8 Reasons Why Your Child Should Learn Music
“Music is a higher revelation than all wisdom and philosophy,” Composer and pianist Beethoven famously said. He was implying that of all human pursuits, music can impart great knowledge to the learner…
Could there be a better gift for your child than music lessons?
Though there’s no right or wrong age to start to learn music, parents would do well to begin early. That’s because a window of opportunity starts at birth and lasts until about nine years of age. During this time, children are the most receptive to music education, CelebnMusic247.com has learned.
But do the benefits of learning music stack up against the time spent in practice and the cost of lessons? Read on to find out!
1. Improves Patience
If your child is impatient, playing an instrument might help them build patience and understand the benefits of perseverance.
Like learning any new skill, cultivating a musical talent takes years of dedicated practice. Few people pick up a guitar or sit down at a piano and know what to do right away—if anyone at all.
The time your child spends perfecting their new skill will teach them that the things they want—in this case, being a good musician— only come with time and effort.
2. Music Appreciation
While you don’t need to understand how to play an instrument to appreciate music, taking music lessons will give your child a deeper insight into how tunes are constructed.
They’ll have a far greater understanding of different composers and musical styles. They’ll be able to critique music, determining whether it’s “good” or “bad.”
3. Lowers Stress Levels
We often think being a child is easy. But around 30 percent of American school children experience low-level stress, as one recent survey discovered.
Playing an instrument or even just listening to music can help people—including children—feel calmer. But what types of music are best?
Studies show that classical and ambient music affects our moods most. They can:
• Lower our heart rate
• Release endorphins
• Offer a distraction
So if you have a stressed-out kid, sign them up for music lessons immediately!
4. Powerful Brains
Whether Miss Six is begging you for a violin from Teds-list.com or you have a noisy drummer for a teen, you can be sure the instruments are worth the investment. That’s because the research shows playing music can make your kids smarter.
They’ll Remember More
On a practical level, playing music requires you to learn a lot of new skills. You have to remember which cords to play or notes to hit. And you need to practically learn a new language when it comes to understanding sheet music!
But the effects of learning music go even deeper where memory is concerned. For example, a 2020 study of 10 to 13-year-olds discovered that attention span and working memory, two core executive functions, were far more advanced in those who played music compared with those who didn’t.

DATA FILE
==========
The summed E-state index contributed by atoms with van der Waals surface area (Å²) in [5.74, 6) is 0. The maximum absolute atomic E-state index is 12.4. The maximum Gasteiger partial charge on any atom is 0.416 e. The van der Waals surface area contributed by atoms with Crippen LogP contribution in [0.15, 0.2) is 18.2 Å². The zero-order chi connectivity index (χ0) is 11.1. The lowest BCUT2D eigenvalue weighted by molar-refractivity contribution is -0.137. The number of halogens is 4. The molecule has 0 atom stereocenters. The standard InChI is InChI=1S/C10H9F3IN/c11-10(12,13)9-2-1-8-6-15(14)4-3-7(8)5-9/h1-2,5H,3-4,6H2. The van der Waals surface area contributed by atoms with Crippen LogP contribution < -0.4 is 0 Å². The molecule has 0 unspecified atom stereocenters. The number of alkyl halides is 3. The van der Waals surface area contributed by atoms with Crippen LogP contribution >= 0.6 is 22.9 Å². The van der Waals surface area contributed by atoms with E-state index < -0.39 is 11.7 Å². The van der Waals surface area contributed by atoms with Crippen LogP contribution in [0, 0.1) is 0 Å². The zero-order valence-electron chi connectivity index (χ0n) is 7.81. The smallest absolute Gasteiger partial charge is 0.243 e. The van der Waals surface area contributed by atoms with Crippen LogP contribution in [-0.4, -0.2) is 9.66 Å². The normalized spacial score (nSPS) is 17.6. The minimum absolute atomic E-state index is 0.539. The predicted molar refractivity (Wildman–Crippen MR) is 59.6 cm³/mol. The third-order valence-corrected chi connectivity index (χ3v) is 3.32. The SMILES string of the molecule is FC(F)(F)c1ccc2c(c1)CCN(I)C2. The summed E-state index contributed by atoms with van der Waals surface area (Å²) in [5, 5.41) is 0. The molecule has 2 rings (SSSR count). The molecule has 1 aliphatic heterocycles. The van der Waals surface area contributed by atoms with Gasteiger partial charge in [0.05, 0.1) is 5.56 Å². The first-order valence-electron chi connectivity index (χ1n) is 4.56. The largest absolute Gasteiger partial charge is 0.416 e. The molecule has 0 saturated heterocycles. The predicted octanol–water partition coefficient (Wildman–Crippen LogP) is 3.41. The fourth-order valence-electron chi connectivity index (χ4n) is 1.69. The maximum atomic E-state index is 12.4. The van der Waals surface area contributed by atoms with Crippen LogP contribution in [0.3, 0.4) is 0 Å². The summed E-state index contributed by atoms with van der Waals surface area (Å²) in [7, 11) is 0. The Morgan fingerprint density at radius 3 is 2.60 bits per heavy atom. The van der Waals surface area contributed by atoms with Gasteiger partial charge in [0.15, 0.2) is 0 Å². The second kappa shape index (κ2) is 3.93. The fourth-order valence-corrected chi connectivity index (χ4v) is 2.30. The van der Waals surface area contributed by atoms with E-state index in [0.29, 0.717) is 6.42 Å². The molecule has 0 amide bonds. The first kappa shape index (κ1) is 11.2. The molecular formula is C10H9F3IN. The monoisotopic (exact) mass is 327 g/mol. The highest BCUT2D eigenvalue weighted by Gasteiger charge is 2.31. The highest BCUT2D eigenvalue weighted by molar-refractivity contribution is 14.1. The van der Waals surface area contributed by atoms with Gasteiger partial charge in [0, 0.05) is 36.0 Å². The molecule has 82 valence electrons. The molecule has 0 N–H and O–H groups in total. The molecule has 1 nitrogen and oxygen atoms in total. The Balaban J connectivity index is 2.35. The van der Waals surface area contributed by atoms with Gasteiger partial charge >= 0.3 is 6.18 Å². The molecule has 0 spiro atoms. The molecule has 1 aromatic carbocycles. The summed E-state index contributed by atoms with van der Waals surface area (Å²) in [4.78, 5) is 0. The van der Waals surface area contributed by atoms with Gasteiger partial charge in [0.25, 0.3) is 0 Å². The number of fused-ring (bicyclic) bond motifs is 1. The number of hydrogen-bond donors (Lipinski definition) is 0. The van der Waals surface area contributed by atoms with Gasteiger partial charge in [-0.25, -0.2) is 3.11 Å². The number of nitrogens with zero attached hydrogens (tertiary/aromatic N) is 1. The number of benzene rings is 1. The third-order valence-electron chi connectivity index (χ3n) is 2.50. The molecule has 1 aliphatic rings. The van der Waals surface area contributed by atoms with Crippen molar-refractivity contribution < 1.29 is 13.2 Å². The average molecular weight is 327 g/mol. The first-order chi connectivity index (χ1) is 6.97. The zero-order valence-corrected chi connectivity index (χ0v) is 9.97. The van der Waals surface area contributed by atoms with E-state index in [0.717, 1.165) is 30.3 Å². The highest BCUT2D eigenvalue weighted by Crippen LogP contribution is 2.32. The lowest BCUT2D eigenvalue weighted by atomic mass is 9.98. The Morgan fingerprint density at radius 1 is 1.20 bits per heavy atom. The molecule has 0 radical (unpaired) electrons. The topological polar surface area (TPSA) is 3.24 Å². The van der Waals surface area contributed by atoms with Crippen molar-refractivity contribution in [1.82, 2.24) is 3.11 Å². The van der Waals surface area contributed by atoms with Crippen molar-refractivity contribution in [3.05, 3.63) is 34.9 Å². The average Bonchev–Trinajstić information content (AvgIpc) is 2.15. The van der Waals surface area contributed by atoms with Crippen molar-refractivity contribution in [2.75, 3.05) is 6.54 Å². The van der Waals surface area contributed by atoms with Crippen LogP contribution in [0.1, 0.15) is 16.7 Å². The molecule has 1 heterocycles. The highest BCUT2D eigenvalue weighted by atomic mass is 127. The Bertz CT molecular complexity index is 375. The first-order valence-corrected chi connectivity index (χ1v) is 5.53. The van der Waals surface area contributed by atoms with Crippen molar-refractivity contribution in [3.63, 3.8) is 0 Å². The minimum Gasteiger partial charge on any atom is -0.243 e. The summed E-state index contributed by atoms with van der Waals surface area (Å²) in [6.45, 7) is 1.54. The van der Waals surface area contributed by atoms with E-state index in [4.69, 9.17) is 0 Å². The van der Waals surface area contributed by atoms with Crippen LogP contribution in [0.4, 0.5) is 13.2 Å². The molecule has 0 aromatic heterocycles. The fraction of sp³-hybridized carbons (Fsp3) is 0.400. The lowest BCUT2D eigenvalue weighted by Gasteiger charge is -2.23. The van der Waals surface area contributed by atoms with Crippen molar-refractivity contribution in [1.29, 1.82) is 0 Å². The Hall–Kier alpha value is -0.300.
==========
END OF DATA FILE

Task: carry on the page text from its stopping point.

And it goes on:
Their Brain Size Increases
Learning to play an instrument can cause physical changes in the volume of our brain. Way back in 2003, scientists discovered that professional musicians had more gray matter than their non-musical counterparts.
Since gray matter is essential for information processing, the more you have of it, the quicker you can grasp new concepts and work through problems.
They’ll Spell Better
If your child’s struggling with spelling or falling behind their peers in their reading level, consider enrolling them in music classes.
A 2021 study found that tapping into music was an early predictor of high literacy rates in children. Children who associate movement with a beat are typically better at speaking, reading, and writing.
5. Forming Friendships
Children who struggle to make friends easily might find learning to play music in a group setting helps them better connect with peers.
They can bond over their passion for a specific type of music or particular instrument. That they can talk about their shared interest may take away the pressure some kids experience in more casual social settings.
They might even make friendships that last far beyond a single term of lessons.
6. Builds Confidence
Children spend much of their time exploring their world in an attempt to find out who they are and what they like. If a child has a strong sense of self-expression, they will have confidence in their abilities and build better relationships.
Every time they master a new piece of music, your child will get a boost in self-esteem and learn more about their abilities—their strengths and weaknesses. Many music schools ask students to perform on stage, giving them another opportunity to build confidence.
7. More Creative
A creative child has better emotional intelligence and can think outside the box. In fact, research shows that highly creative children pursue higher education more often and earn more money than their less imaginative peers.
Learning how to express emotion through music is a form of creativity—even if your child is simply practicing the pieces they’ve been taught.
8. It’s Fun!
One of the most important benefits of playing music for a child is that it’s fun! Your child gets to spend time with their friends, bonding over a shared activity. They challenge their brain, boosting endorphins.
If your kid isn’t having fun, it’s time to find them a new instrument!
Learn Music Early for a Better Adulthood
Children are most receptive to learning new skills when they’re young. This means it’s essential to get your child into music lessons early.
Giving your child the opportunity to learn music will help them think creatively, improve their memory, and build confidence. If your kid struggles to make friends in school, this can also offer them another place to find friends.
Of course, you must ensure they are enjoying the instrument they’re learning, or it may backfire on you.
For more advice on music education and general childhood learning and development, browse the other informative articles on our website.